Wednesday, August 25, 2010

Calibration Woes: Part II

In a previous post I talked about an estimator which was calibrated retrospectively but appeared extremely miscalibrated prospectively. The historical data for calibration was produced using a different decision procedure, whereas the recent data was the result of decisions produced by using the model in conjunction with a linear program. I had some questions about why this was happening, whether I could correct the calibration, and whether I should correct the calibration.

Well definitely I can correct the calibration. I fit the (mis)calibration plot to a spline and used that to define a new estimator which was the old estimator followed by a nonlinear output correction. I ran both the original and recalibrated models in production for a while and checked the calibration of each: here's the results.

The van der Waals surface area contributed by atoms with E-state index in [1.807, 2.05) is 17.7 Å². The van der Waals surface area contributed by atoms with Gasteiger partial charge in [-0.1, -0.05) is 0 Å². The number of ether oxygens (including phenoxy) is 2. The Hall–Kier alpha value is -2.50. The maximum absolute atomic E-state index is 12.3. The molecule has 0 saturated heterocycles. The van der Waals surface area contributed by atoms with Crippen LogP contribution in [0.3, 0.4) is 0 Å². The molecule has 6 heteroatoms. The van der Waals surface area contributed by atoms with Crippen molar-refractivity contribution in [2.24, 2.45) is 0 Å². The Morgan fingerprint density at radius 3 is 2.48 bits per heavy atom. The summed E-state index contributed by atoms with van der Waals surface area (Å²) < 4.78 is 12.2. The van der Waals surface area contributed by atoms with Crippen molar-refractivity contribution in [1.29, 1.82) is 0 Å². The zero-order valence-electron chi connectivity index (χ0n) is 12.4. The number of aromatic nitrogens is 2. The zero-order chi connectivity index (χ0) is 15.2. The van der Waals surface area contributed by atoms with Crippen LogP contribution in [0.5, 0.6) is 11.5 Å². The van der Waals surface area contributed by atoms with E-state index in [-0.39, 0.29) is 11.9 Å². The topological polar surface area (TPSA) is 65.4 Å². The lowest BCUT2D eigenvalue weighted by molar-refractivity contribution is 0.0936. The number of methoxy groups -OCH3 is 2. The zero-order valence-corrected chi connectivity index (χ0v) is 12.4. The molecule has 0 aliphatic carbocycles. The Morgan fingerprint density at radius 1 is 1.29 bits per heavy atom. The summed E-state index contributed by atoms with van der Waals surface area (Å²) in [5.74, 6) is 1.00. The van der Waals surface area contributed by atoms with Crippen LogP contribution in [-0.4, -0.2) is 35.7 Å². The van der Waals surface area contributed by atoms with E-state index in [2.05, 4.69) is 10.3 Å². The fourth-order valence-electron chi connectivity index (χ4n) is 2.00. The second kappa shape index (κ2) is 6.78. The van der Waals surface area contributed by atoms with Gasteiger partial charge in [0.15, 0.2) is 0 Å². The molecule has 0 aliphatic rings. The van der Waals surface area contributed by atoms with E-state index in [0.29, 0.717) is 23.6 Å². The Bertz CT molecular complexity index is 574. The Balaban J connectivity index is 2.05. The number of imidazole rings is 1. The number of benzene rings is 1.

Red = original, Green = recalibrated
So my fears about the linear program fighting against my calibration correction appear unfounded: it looks like my correction went through essentially unmodified.

With respect to why the model was miscalibrated, perhaps my suspicion of reductions to regression has made me overly quick to blame the problem on the sinister LP. Maybe the calibration was just screwed up initially, or maybe there is a bug in the model implementation somewhere.

On the most important question of whether the calibration should be corrected, I'm sad to say that there is almost no change in any important business metric with respect to usage of the original versus recalibrated model.  We're going to switch over to the recalibrated model anyway, because it feels better.

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